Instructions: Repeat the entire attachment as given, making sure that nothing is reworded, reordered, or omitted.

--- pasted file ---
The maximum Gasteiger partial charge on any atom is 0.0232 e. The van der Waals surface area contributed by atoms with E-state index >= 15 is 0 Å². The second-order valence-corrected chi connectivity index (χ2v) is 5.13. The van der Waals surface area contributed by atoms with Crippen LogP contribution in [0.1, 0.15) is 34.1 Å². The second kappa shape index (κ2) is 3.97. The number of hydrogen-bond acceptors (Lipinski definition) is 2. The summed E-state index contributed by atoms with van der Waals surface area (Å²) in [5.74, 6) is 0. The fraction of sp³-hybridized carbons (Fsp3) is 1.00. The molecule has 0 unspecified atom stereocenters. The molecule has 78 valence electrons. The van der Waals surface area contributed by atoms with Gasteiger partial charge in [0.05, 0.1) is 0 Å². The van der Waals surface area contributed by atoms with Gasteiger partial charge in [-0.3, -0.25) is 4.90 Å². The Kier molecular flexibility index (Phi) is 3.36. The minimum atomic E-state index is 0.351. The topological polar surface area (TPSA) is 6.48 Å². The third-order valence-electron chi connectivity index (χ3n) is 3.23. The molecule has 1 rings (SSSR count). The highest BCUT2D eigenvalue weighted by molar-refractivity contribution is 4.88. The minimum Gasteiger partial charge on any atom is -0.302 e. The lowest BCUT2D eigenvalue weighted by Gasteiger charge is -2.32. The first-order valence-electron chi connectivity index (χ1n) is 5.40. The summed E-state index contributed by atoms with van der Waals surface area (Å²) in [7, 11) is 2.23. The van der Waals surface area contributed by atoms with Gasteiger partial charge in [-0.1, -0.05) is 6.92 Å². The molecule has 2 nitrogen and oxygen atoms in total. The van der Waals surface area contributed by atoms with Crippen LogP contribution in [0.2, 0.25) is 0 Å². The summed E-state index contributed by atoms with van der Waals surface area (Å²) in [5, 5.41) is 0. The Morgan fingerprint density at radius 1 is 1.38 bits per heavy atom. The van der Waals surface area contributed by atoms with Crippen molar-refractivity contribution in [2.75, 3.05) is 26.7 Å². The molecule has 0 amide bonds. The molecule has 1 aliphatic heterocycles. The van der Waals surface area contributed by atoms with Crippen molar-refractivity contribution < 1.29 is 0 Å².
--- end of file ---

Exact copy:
The maximum Gasteiger partial charge on any atom is 0.0232 e. The van der Waals surface area contributed by atoms with E-state index >= 15 is 0 Å². The second-order valence-corrected chi connectivity index (χ2v) is 5.13. The van der Waals surface area contributed by atoms with Crippen LogP contribution in [0.1, 0.15) is 34.1 Å². The second kappa shape index (κ2) is 3.97. The number of hydrogen-bond acceptors (Lipinski definition) is 2. The summed E-state index contributed by atoms with van der Waals surface area (Å²) in [5.74, 6) is 0. The fraction of sp³-hybridized carbons (Fsp3) is 1.00. The molecule has 0 unspecified atom stereocenters. The molecule has 78 valence electrons. The van der Waals surface area contributed by atoms with Gasteiger partial charge in [0.05, 0.1) is 0 Å². The van der Waals surface area contributed by atoms with Gasteiger partial charge in [-0.3, -0.25) is 4.90 Å². The Kier molecular flexibility index (Phi) is 3.36. The minimum atomic E-state index is 0.351. The topological polar surface area (TPSA) is 6.48 Å². The third-order valence-electron chi connectivity index (χ3n) is 3.23. The molecule has 1 rings (SSSR count). The highest BCUT2D eigenvalue weighted by molar-refractivity contribution is 4.88. The minimum Gasteiger partial charge on any atom is -0.302 e. The lowest BCUT2D eigenvalue weighted by Gasteiger charge is -2.32. The first-order valence-electron chi connectivity index (χ1n) is 5.40. The summed E-state index contributed by atoms with van der Waals surface area (Å²) in [7, 11) is 2.23. The van der Waals surface area contributed by atoms with Gasteiger partial charge in [-0.1, -0.05) is 6.92 Å². The molecule has 2 nitrogen and oxygen atoms in total. The van der Waals surface area contributed by atoms with Crippen LogP contribution in [0.2, 0.25) is 0 Å². The summed E-state index contributed by atoms with van der Waals surface area (Å²) in [5, 5.41) is 0. The Morgan fingerprint density at radius 1 is 1.38 bits per heavy atom. The van der Waals surface area contributed by atoms with Crippen molar-refractivity contribution in [2.75, 3.05) is 26.7 Å². The molecule has 0 amide bonds. The molecule has 1 aliphatic heterocycles. The van der Waals surface area contributed by atoms with Crippen molar-refractivity contribution < 1.29 is 0 Å².